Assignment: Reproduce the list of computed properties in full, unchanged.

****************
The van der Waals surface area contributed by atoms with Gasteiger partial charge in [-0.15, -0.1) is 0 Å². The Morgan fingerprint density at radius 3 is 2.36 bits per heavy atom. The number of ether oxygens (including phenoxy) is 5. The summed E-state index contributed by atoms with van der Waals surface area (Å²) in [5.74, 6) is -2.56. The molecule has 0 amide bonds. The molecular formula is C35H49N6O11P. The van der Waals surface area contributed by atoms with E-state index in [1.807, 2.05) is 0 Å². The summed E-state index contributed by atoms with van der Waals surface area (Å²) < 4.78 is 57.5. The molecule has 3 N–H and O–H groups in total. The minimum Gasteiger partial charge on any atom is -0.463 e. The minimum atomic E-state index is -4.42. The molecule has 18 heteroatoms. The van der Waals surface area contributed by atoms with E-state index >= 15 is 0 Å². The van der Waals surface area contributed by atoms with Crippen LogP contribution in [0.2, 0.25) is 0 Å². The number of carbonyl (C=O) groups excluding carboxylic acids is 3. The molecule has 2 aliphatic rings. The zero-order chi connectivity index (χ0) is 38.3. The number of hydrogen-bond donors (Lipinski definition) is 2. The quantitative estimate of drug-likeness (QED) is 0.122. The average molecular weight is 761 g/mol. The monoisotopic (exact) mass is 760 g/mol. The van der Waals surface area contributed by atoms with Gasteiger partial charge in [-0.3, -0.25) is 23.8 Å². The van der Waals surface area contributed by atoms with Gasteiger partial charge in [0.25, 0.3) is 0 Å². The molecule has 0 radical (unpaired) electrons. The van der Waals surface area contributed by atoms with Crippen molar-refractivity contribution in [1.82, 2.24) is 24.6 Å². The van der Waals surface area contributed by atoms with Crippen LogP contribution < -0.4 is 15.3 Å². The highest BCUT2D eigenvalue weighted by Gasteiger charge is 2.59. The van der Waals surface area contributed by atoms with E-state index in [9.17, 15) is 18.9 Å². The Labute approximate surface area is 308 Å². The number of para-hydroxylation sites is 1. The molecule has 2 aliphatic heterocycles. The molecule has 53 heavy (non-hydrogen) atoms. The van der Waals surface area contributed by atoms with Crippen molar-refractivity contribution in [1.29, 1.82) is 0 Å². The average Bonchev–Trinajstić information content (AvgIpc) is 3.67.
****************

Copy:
The van der Waals surface area contributed by atoms with Gasteiger partial charge in [-0.15, -0.1) is 0 Å². The Morgan fingerprint density at radius 3 is 2.36 bits per heavy atom. The number of ether oxygens (including phenoxy) is 5. The summed E-state index contributed by atoms with van der Waals surface area (Å²) in [5.74, 6) is -2.56. The molecule has 0 amide bonds. The molecular formula is C35H49N6O11P. The van der Waals surface area contributed by atoms with E-state index in [1.807, 2.05) is 0 Å². The summed E-state index contributed by atoms with van der Waals surface area (Å²) < 4.78 is 57.5. The molecule has 3 N–H and O–H groups in total. The minimum Gasteiger partial charge on any atom is -0.463 e. The minimum atomic E-state index is -4.42. The molecule has 18 heteroatoms. The van der Waals surface area contributed by atoms with E-state index >= 15 is 0 Å². The van der Waals surface area contributed by atoms with Crippen LogP contribution in [0.2, 0.25) is 0 Å². The number of carbonyl (C=O) groups excluding carboxylic acids is 3. The molecule has 2 aliphatic rings. The zero-order chi connectivity index (χ0) is 38.3. The number of hydrogen-bond donors (Lipinski definition) is 2. The quantitative estimate of drug-likeness (QED) is 0.122. The average molecular weight is 761 g/mol. The monoisotopic (exact) mass is 760 g/mol. The van der Waals surface area contributed by atoms with Gasteiger partial charge in [-0.3, -0.25) is 23.8 Å². The van der Waals surface area contributed by atoms with Gasteiger partial charge in [0.25, 0.3) is 0 Å². The molecule has 0 radical (unpaired) electrons. The van der Waals surface area contributed by atoms with Crippen molar-refractivity contribution in [1.82, 2.24) is 24.6 Å². The van der Waals surface area contributed by atoms with Crippen LogP contribution < -0.4 is 15.3 Å². The highest BCUT2D eigenvalue weighted by Gasteiger charge is 2.59. The van der Waals surface area contributed by atoms with E-state index in [9.17, 15) is 18.9 Å². The Labute approximate surface area is 308 Å². The number of para-hydroxylation sites is 1. The molecule has 2 aliphatic heterocycles. The molecule has 53 heavy (non-hydrogen) atoms. The van der Waals surface area contributed by atoms with Crippen molar-refractivity contribution in [1.29, 1.82) is 0 Å². The average Bonchev–Trinajstić information content (AvgIpc) is 3.67.